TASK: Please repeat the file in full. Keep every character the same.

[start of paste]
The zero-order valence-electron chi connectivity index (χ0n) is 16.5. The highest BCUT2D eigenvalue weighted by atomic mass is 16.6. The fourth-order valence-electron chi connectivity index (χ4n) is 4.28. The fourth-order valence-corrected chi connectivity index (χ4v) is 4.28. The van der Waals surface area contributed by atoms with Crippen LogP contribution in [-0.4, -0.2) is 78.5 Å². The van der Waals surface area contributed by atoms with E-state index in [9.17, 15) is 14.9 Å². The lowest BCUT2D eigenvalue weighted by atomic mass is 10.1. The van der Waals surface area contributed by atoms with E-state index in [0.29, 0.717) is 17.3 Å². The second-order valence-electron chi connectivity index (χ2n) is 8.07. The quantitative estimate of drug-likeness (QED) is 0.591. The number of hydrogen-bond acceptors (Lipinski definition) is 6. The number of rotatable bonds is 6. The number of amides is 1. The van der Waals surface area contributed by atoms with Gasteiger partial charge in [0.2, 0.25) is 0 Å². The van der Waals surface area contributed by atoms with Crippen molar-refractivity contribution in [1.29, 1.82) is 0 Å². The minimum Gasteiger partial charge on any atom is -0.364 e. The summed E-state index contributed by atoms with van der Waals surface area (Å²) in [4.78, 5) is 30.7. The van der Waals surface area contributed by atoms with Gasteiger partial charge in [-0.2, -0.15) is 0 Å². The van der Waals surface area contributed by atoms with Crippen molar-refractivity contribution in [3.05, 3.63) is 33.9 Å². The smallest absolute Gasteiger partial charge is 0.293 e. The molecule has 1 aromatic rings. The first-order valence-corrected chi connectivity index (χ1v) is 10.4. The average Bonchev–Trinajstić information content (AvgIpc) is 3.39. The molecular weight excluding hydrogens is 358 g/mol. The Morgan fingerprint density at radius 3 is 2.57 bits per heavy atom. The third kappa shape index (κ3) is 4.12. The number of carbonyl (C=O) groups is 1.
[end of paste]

The zero-order valence-electron chi connectivity index (χ0n) is 16.5. The highest BCUT2D eigenvalue weighted by atomic mass is 16.6. The fourth-order valence-electron chi connectivity index (χ4n) is 4.28. The fourth-order valence-corrected chi connectivity index (χ4v) is 4.28. The van der Waals surface area contributed by atoms with Crippen LogP contribution in [-0.4, -0.2) is 78.5 Å². The van der Waals surface area contributed by atoms with E-state index in [9.17, 15) is 14.9 Å². The lowest BCUT2D eigenvalue weighted by atomic mass is 10.1. The van der Waals surface area contributed by atoms with E-state index in [0.29, 0.717) is 17.3 Å². The second-order valence-electron chi connectivity index (χ2n) is 8.07. The quantitative estimate of drug-likeness (QED) is 0.591. The number of hydrogen-bond acceptors (Lipinski definition) is 6. The number of rotatable bonds is 6. The number of amides is 1. The van der Waals surface area contributed by atoms with Gasteiger partial charge in [0.2, 0.25) is 0 Å². The van der Waals surface area contributed by atoms with Crippen molar-refractivity contribution in [1.29, 1.82) is 0 Å². The minimum Gasteiger partial charge on any atom is -0.364 e. The summed E-state index contributed by atoms with van der Waals surface area (Å²) in [4.78, 5) is 30.7. The van der Waals surface area contributed by atoms with Gasteiger partial charge in [-0.2, -0.15) is 0 Å². The van der Waals surface area contributed by atoms with Crippen molar-refractivity contribution in [3.05, 3.63) is 33.9 Å². The smallest absolute Gasteiger partial charge is 0.293 e. The molecule has 1 aromatic rings. The first-order valence-corrected chi connectivity index (χ1v) is 10.4. The average Bonchev–Trinajstić information content (AvgIpc) is 3.39. The molecular weight excluding hydrogens is 358 g/mol. The Morgan fingerprint density at radius 3 is 2.57 bits per heavy atom. The third kappa shape index (κ3) is 4.12. The number of carbonyl (C=O) groups is 1.